Simply put, showing a disabled button means there should be a way to enable it. This is how me, or anyone expects them. A button disabled because of privileges should not be shown, because user cannot do anything to enable it.

In all the examples, user expects to get the button enabled after well defined specified time or action. In your case, user does not seem to have any well defined action to get the button enabled.

You can show text as 'You do not have close privilege yet.' It satisfies the curiosity of user, without motivating him to try for something he has no control over i.e. getting privilege.

  • 7
    Your example is exactly why hiding things in Facebook is so infuriating. Why can you share something some times, and not at other times? In these cases, share button is hidden when you can't share - but why?!?!?! When in a group, admin can turn off comments. In this case, comment links are gone, but a title shows why it's gone. Very little of what is in facebook is disabled, creating an inconsistent and very annoying interface causing one to have to google the reason a feature is gone.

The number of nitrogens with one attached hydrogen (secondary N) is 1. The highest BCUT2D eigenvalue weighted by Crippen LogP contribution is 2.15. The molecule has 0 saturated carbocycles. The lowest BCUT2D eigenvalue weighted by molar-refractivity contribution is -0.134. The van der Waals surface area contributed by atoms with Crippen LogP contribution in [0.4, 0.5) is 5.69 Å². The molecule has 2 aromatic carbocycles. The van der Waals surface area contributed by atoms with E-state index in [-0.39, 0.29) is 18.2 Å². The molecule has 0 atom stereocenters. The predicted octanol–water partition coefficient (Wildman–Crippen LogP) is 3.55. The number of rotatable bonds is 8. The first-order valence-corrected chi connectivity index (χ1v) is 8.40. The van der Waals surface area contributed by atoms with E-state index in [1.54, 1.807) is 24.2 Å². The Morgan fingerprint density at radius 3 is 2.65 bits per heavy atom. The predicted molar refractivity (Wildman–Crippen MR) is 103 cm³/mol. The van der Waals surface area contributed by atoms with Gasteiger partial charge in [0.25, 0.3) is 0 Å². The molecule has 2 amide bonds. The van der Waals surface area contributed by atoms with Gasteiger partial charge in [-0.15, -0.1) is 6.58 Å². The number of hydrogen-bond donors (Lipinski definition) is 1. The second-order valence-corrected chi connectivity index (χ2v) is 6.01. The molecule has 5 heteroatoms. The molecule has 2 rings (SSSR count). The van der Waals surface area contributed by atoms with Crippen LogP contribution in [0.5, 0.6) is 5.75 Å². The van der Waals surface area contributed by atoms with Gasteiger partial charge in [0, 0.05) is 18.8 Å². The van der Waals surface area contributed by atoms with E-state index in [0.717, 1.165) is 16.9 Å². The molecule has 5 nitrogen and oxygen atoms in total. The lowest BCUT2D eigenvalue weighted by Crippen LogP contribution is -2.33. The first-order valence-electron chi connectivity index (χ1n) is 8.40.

– Andrew Jay
    Commented Sep 12, 2018 at 17:32
  • 1
    @Wigwam Yes, sometimes it is infuriating. As I said, user is likely to be aware of close issue feature. He knows that an issue can be closed. But showing a disabled button does not serve any purpose. Imagine you look at a list of issues, with two buttons on each- comment and close, with close disabled in multiple issues. You will find it a little more difficult to find issues which you can close. You have to look whether button is disabled or not, instead of whether button is there or not. Also, a disabled button should not be clickable, means you have to add a popover on hover to explain the
    – user118858
    Commented Sep 12, 2018 at 18:02
  • (**continuation from my previous comment.) reason. Now popovers are not good for mobile. And instead of a button and popover, simply adding a text displaying reason is more effective. It shows a possible action, the fact that user cannot take the action as well as why, all without user having to click or hover a disabled button.
    – user118858
    Commented Sep 12, 2018 at 18:08
  • 1
    On Stack Overflow, people with <50 rep still see the "add comment" button, but it is disabled and displays the message "You must have 50 reputation to comment". Commented Sep 16, 2018 at 22:06